A failure to create space leaves us stuck in life. Performance suffers, next level success is sacrificed. Your experience of life lived with purpose and passion while making a difference in the world will be limited. Your health, mental, emotional, and spiritual well being, your relationships will suffer unless you give yourself this gift of consistent reflection.
Allison closed her email by writing…
I don’t think I’ve really said anything here significant. I’m pondering all of this because I find this phenomenon extremely interesting, as if we’re witnessing something that has never happened before in our lifetime.
Does this sound dramatic? Maybe so, but I see it stealing away our relationships to some degree. It’s the great paradox. Everyone thinks they are “more connected” with computers and smart phones. Texting and Facebook keep us all in touch with more people. Could more be less? Less faces, more aloneness.
Now I will stop. I’m beginning to sound like Steve Laswell.
How are you managing your technological connections?
What do you think?
For further reading: some other interesting articles if you want dig deeper:
- Wall Street Journal book review of Hamlet’s BlackBerry -“To Tweet or Not to Tweet”
- Scientists are studying this; check out The New York Times, Your Brain and Computers: “Outdoors and Out of Reach, Studying the Brain”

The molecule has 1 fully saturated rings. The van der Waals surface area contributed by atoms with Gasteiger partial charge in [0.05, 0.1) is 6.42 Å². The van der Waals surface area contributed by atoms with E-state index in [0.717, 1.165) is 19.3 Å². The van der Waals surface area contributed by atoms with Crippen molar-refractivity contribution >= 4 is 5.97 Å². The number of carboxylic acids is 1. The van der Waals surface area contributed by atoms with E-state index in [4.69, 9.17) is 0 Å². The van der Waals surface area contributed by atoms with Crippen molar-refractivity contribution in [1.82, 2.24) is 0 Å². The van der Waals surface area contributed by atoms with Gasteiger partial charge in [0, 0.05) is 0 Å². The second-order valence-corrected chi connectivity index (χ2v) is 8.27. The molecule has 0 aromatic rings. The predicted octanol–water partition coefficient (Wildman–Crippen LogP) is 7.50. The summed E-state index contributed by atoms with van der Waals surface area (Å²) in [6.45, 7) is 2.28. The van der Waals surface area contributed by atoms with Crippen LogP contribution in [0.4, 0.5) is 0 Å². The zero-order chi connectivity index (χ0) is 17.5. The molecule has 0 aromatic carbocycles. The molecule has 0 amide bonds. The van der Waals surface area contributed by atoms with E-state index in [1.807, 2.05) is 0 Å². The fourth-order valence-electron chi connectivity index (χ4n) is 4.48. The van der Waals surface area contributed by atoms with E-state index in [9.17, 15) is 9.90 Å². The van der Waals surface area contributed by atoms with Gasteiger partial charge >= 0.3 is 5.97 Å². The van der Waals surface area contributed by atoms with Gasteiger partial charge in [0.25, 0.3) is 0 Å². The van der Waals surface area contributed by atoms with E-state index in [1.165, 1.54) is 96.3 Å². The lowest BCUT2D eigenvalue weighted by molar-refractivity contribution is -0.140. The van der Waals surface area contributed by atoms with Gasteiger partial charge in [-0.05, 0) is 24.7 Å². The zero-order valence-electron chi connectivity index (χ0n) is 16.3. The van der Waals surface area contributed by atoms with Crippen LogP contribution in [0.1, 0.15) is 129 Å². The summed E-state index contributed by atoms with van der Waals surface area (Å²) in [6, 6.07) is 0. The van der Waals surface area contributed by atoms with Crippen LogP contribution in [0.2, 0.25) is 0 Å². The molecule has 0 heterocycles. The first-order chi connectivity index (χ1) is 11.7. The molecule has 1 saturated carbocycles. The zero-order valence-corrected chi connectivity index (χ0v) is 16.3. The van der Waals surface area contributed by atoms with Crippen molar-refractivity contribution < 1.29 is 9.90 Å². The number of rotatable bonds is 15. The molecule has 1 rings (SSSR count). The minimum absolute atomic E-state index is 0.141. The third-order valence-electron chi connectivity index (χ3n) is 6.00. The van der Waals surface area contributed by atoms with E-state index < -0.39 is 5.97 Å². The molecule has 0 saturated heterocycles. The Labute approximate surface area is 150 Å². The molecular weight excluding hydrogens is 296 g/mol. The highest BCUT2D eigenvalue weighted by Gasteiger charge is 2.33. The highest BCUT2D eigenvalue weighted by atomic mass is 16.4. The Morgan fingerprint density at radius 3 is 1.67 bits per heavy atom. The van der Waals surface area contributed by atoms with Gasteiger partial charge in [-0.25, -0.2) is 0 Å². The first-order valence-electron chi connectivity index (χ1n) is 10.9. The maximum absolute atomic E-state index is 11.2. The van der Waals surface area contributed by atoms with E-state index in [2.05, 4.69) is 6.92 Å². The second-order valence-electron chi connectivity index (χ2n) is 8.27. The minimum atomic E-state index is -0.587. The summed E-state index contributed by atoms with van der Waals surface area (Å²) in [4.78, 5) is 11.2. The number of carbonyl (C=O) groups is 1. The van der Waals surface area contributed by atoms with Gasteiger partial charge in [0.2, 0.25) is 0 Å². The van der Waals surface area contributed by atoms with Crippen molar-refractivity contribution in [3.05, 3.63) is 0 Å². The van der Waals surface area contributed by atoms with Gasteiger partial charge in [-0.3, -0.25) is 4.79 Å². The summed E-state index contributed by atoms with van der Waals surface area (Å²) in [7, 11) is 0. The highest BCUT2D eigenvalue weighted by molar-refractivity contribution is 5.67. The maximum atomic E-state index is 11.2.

It was a primitive trip with a sophisticated goal: to understand how heavy use of digital devices and other technology changes how we think and behave, and how a retreat into nature might reverse those effects.
- Regarding multitasking ““First Steps to Digital Detox” posted on The New York Times – Room for Debate blog
New research is showing that such immersion can cause multitaskers to have more fractured thinking and trouble shutting out irrelevant information, and that even when they are offline, those problems persist. A lot of Americans feel stress from juggling too much incoming information, but have to be online for work.
What are some strategies for unplugging from the demand of digital devices? Is there such a thing as too much multitasking?
Again, please comment below; I’d love to hear from you.